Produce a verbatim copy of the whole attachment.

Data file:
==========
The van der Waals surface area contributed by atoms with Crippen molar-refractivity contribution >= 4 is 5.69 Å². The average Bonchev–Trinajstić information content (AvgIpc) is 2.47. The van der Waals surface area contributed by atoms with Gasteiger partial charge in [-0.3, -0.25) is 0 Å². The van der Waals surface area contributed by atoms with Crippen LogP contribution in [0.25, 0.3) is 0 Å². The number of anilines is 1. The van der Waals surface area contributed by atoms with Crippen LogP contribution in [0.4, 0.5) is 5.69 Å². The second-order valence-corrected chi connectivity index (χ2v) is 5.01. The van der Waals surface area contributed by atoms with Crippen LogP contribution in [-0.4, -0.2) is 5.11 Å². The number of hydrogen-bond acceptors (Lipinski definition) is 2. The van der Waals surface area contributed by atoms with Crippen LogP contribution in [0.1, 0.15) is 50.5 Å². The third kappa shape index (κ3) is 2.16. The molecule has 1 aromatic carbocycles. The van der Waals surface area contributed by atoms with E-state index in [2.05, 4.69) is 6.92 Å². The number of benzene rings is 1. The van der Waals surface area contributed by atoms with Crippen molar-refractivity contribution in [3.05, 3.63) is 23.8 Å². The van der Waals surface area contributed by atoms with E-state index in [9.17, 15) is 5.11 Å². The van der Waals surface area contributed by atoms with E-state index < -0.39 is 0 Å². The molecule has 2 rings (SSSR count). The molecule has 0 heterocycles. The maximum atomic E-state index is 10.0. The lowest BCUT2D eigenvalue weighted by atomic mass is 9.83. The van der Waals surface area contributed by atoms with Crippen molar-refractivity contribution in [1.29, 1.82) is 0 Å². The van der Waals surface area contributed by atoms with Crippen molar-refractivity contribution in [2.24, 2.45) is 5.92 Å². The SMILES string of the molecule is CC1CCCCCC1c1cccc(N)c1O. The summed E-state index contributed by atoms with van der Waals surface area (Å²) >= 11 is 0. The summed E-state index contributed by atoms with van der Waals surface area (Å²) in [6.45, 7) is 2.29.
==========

The van der Waals surface area contributed by atoms with Crippen molar-refractivity contribution >= 4 is 5.69 Å². The average Bonchev–Trinajstić information content (AvgIpc) is 2.47. The van der Waals surface area contributed by atoms with Gasteiger partial charge in [-0.3, -0.25) is 0 Å². The van der Waals surface area contributed by atoms with Crippen LogP contribution in [0.25, 0.3) is 0 Å². The number of anilines is 1. The van der Waals surface area contributed by atoms with Crippen LogP contribution in [0.4, 0.5) is 5.69 Å². The second-order valence-corrected chi connectivity index (χ2v) is 5.01. The van der Waals surface area contributed by atoms with Crippen LogP contribution in [-0.4, -0.2) is 5.11 Å². The number of hydrogen-bond acceptors (Lipinski definition) is 2. The van der Waals surface area contributed by atoms with Crippen LogP contribution in [0.1, 0.15) is 50.5 Å². The third kappa shape index (κ3) is 2.16. The molecule has 1 aromatic carbocycles. The van der Waals surface area contributed by atoms with E-state index in [2.05, 4.69) is 6.92 Å². The number of benzene rings is 1. The van der Waals surface area contributed by atoms with Crippen molar-refractivity contribution in [3.05, 3.63) is 23.8 Å². The van der Waals surface area contributed by atoms with E-state index in [9.17, 15) is 5.11 Å². The van der Waals surface area contributed by atoms with E-state index < -0.39 is 0 Å². The molecule has 2 rings (SSSR count). The molecule has 0 heterocycles. The maximum atomic E-state index is 10.0. The lowest BCUT2D eigenvalue weighted by atomic mass is 9.83. The van der Waals surface area contributed by atoms with Crippen molar-refractivity contribution in [1.29, 1.82) is 0 Å². The van der Waals surface area contributed by atoms with Crippen molar-refractivity contribution in [2.24, 2.45) is 5.92 Å². The SMILES string of the molecule is CC1CCCCCC1c1cccc(N)c1O. The summed E-state index contributed by atoms with van der Waals surface area (Å²) >= 11 is 0. The summed E-state index contributed by atoms with van der Waals surface area (Å²) in [6.45, 7) is 2.29.